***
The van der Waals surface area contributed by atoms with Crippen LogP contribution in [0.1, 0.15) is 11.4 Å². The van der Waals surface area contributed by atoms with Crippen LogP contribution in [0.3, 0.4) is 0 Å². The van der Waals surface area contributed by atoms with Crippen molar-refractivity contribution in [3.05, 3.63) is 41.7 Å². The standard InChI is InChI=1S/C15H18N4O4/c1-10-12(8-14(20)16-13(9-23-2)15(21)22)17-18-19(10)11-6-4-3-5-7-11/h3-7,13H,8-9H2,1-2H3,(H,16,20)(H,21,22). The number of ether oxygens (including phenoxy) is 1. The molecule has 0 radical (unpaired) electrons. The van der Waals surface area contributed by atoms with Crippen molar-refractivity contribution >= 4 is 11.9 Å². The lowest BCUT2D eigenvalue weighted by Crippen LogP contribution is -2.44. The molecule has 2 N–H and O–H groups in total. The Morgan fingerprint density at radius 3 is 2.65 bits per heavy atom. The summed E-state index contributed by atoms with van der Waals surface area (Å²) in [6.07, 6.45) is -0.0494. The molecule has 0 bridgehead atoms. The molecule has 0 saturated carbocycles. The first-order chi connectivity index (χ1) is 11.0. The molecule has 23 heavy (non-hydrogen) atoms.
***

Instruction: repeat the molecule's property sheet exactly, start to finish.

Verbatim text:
The van der Waals surface area contributed by atoms with Crippen LogP contribution in [0.1, 0.15) is 11.4 Å². The van der Waals surface area contributed by atoms with Crippen LogP contribution in [0.3, 0.4) is 0 Å². The van der Waals surface area contributed by atoms with Crippen molar-refractivity contribution in [3.05, 3.63) is 41.7 Å². The standard InChI is InChI=1S/C15H18N4O4/c1-10-12(8-14(20)16-13(9-23-2)15(21)22)17-18-19(10)11-6-4-3-5-7-11/h3-7,13H,8-9H2,1-2H3,(H,16,20)(H,21,22). The number of ether oxygens (including phenoxy) is 1. The molecule has 0 radical (unpaired) electrons. The van der Waals surface area contributed by atoms with Crippen molar-refractivity contribution >= 4 is 11.9 Å². The lowest BCUT2D eigenvalue weighted by Crippen LogP contribution is -2.44. The molecule has 2 N–H and O–H groups in total. The Morgan fingerprint density at radius 3 is 2.65 bits per heavy atom. The summed E-state index contributed by atoms with van der Waals surface area (Å²) in [6.07, 6.45) is -0.0494. The molecule has 0 bridgehead atoms. The molecule has 0 saturated carbocycles. The first-order chi connectivity index (χ1) is 11.0. The molecule has 23 heavy (non-hydrogen) atoms.